안녕하세요! Hello everyone!
I have a confession to make: I was nerding out quite a bit when I was listening to the Talk To Me In Korean Podcast this morning. One of the first things brought up was basic sentence structure.
Guys. GUYS. You have no idea how excited I was to hear about this.
Anyway, let’s get this started!~ Podcast and page to find the PDF!
The main vocab words of the day:
These are nice and easy. First word: ee-eh-yo. (ee from tree, eh from egg).
Second word: ye-yo. (Ye from yesterday).
What do these two words mean? They are essentially the equivalent to the “to be” verb in English (is, am, are type of deal). With this we can say simple things. Like “It’s me.” “It’s a school.” “It’s an office.”
Simple sentences like this also help us figure out the structure of a sentence in Korean. So let’s start with something we would see in a KDrama. The character has rushed to their target’s door (whether it is their home, their crush’s house, their enemy’s house, etc) and they are trying to get someone’s attention to let them in.
Knocking on the door or manically ringing their buzzer works. The person behind the door (mom, crush, enemy, you get the idea) might ask “Who’s there?”
The person at the door could answer: “저예요!”
Let’s break that down a bit. We can recognize the second part of this sentence because of the “To Be” verb – 저예요. So what does that mean? Well, I will help by defining 저 for you – it essentially breaks down to “me/I” in this instance.
Look at how that is written. In English, we would be the “To be” verb first: It’s me!
In Korean, the subject (me) is first, then the “To be” verb. So to us, it looks like “Me it is.”
Yoda. Yoda speak or inverted syntax for those who know what that is. That might be a good way to think of the sentence structure. Another good example:
This is ABC.
이거 ABC 예요.
Bolded is the “To be” verb again. Notice that since ABC is the subject of the sentence, it comes before the verb. 이거 means “this”. So how this sentence breaks down in “English” is: This ABC is.
Want another example?
It’s an office.
Again, bolded is the “To be” verb. 사무실 means office. So: Office it is.
Also notice, Korean doesn’t quite have “a/an” relation. It just “is”.
Okay! Sentence structure part over for now. But before I completely move on, I wanted to point out something easy/neat that was pointed out in the Podcast as well. These sentences are easily turned into questions! When you make it a question, all you do is change you say the sentence with the tone.
Think about how you as a question now. When you ask a question, don’t you end the sentence with a higher tone? Do you see what I am talking about? Same thing with these sentences.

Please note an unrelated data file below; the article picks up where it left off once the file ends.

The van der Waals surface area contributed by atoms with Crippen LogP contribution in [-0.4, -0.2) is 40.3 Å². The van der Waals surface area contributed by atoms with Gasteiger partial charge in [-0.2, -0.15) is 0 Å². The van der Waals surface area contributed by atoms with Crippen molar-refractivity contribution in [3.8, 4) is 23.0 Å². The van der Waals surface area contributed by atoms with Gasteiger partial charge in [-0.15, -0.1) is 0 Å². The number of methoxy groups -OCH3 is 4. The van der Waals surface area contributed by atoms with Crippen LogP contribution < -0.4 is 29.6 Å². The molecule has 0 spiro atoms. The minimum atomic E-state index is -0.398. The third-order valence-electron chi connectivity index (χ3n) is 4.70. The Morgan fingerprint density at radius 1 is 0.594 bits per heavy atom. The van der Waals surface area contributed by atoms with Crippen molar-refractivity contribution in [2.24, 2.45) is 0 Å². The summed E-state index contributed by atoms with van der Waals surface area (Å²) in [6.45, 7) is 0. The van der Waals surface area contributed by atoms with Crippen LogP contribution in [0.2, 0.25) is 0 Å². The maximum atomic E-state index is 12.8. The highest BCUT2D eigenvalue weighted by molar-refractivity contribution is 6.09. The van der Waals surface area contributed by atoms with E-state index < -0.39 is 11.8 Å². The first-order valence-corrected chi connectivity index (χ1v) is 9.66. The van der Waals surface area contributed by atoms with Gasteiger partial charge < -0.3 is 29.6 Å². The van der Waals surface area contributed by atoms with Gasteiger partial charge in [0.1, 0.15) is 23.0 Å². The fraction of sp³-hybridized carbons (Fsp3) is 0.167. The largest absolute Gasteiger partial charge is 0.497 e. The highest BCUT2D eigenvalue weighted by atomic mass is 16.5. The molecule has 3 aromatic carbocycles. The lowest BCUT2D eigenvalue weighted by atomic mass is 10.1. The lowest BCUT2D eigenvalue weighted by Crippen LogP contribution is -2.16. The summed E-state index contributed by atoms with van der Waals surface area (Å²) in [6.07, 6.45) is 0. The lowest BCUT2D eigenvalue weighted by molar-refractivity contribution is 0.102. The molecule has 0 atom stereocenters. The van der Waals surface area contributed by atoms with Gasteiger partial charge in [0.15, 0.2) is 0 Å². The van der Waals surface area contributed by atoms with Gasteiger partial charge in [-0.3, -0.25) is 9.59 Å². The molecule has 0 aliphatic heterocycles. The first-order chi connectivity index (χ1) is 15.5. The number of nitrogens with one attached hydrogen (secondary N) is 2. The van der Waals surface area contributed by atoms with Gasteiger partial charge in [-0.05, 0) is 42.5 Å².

Is that an office? Are you at the office now?
이거 ABC 예요?
Is this ABC?
Ta-dah! Like magic. 대박, right?
So… some of you might have a question like Ms. Granger here. You may have noticed that there are two ‘To be’ verbs. How do you know when to use which one?
In the podcast, they talk about “whichever makes it easier/sounds better.” And though it makes sense, I have found another pattern. Just like how we talked about -아/-야 depends upon if the name ends with a vowel or consonant, the same rule can be applied here.
If the word ends with a vowel you are MORE LIKELY to use 예요.
If the word ends with a consonant you are MORE LIKELY to use 이에요.
Now, I say MORE LIKELY, but I am not 100% sure that is exactly it. But it seems to be holding true so far, and it can help better your odds on choosing the correct one, so I am going to be using that rule and share it with you as well.
Okay – last thing I will touch on today, I promise! A phrase we have heard before, and it can be used to ‘pick a fight’ if a certain tone is used. But can be said also if truly asking a question:
What is it? What’s that?
뭐 means what. How to pronounce it? This one tripped me up at first but with practice…
mm-eu-o. (TTMIK wrote it as “mwo” for pronunciation and that might just be a lot easier to process. Normally I try to not use those because … well, we know why, right? But this is an exception because I was tripping over it linguistically.)
That’s it! That’s all we are going over today! I know you might be really happy/excited because it might seem like a lot to take in. But honestly, if it seems overwhelming or just like a lot to take in, don’t worry. Practice makes perfect. We can get it done! We’ll learn.
Remember that this is a foreign language, we might not get it right away! It is hard.
But this also super fun.
Alright, I really am done for today. See you all next time!
Next time on TTLK: Let’s Talk About: Words We THOUGHT We Knew – Part 2
Next in the Series: Level 1: TTMIK “What is this?/This is…” Podcast #6